EDITOR’S LETTER—Gratitude Can Thrive in an Upside Down World

By on November 1, 2017
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Gratitude Can Thrive in an Upside Down World

 

The ultimate measure of a man is not where he stands in moments of comfort and convenience, but where he stands at times of challenge and controversy.
Martin Luther King, Jr.

Lord, you have been our dwelling place in all generations. Before the mountains were brought forth, or ever you had formed the earth and the world, from everlasting to everlasting you are God. Psalm 90:1–2, ESV

 

The leaves are finally turning. Fall comes later and later, it seems. When that first crisp morning arrives with sweater weather that lasts the whole day and prompts a fire in the fireplace at night, I just want to hold on and make it all last a little longer. For as long as I can remember, I have loved everything about November—especially Thanksgiving.

 

It is still the one holiday our consumer culture has not remade into the image of something it was never meant to be. But I won’t hold my breath! I know retail now opens its doors to Christmas shopping almost before the Thanksgiving dishes make it to the dishwasher, but overall, it is still a day to slow down, to reflect, to have face-to-face conversations between generations, and to count our blessings. It is a welcome respite from what has become the norm in our very cynical, secular world.

 

If you are feeling the least bit jaded about the human race because of the outrageous and angry noise that saturates the airwaves and much of social media, you have come to the right place for a little attitude and gratitude adjustment!

 

Wait till you meet my friend, Dan Hall. Mississippi Christian Living would not exist if he had not encouraged me 13 years ago to cut the ties I had with another magazine and to pursue the mission God put in my heart. He was a tough coach who pushed me past my comfort zone several times, but what a gift his friendship has continued to be to me. He never minded telling me the truth when I least wanted to hear it!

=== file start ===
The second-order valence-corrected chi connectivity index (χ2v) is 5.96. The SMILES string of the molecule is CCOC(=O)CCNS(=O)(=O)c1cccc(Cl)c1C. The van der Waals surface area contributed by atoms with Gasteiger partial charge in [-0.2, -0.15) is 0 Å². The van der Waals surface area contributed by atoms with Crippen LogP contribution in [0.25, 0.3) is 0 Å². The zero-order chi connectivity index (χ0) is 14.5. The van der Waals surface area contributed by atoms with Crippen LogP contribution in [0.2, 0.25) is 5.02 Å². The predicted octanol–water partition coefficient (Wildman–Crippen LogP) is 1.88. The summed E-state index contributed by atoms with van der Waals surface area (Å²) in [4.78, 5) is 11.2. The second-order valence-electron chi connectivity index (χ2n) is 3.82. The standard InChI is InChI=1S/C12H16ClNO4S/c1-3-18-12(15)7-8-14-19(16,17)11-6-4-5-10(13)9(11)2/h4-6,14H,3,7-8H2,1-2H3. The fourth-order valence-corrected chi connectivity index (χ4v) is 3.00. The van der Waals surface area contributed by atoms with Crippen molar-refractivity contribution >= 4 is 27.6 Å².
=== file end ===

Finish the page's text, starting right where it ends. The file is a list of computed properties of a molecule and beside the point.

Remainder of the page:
Our friendship began when he was a consultant extraordinaire for Mission Mississippi, and I was a lowly board member. It was evident from the first board retreat he led that he understood people—and more than that, he understood and appreciated the uniqueness of every person. He is a true giver, and for so many years he had a limitless supply of energy to go around, taking care of family, friends, clients, and the “sheep” in his congregations. He thrived on taking care of others and solving problems.

 

You will read how his life circumstances changed in an instant, but despite the loss of mobility and the many challenges such a traumatic event wreaked on his life, Dan is so much the very same person he always was. His roots in Jesus run deep, and his joy remains when so many of the externals have been taken away. Dan is still Dan, and that preaches louder than all the verbiage I could possibly try to put on paper.

 

Hazel Hall’s epiphany of the way the body of Christ came to their rescue in those first days preaches pretty well, too. Christ is the Light of the World. And His Light shone brightly in those days when there were so many questions, so many needs, and so many uncertainties. It was one outstanding moment for Christ’s Body to demonstrate what it does best.

 

There is so much here to lift your spirits, to remind you what matters most in this upside down world. Love the Lord, cherish your relationships, count your blessings, and have the best Thanksgiving ever!

 

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From Marilyn’s Bookshelf

 

 

 

Written in Stone: The Ten Commandments and Today’s Moral Crisis
By Philip Graham Ryken

My Bible Study is reading this at the moment. I don’t think I have been this challenged in a long time. Each commandment one by one, connections made between the Old and New Testaments, and so very relevant for Believers trying to navigate the murky waters of 2017!

 

 

 

 

 

 

Perennials
By Julie Cantrell

Julie is an Oxford, Mississippi, resident, a NY Times Best Selling Author, and someone I really enjoy reading. Set in Oxford and steeped in Southern family relationships and drama, Perennials is an entertaining read with conflict, complicated dynamics between siblings, and lessons learned—like real life!

 

 

 

 

 

A Mississippi Palate
By Robert St. John and Wyatt Waters

The dynamic duo has done it again with this coffee table book that offers to-die-for Mississippi cuisine a la St. John along with watercolors by Waters that make you want to buy a copy for every Yankee relative you know! I might even start cooking!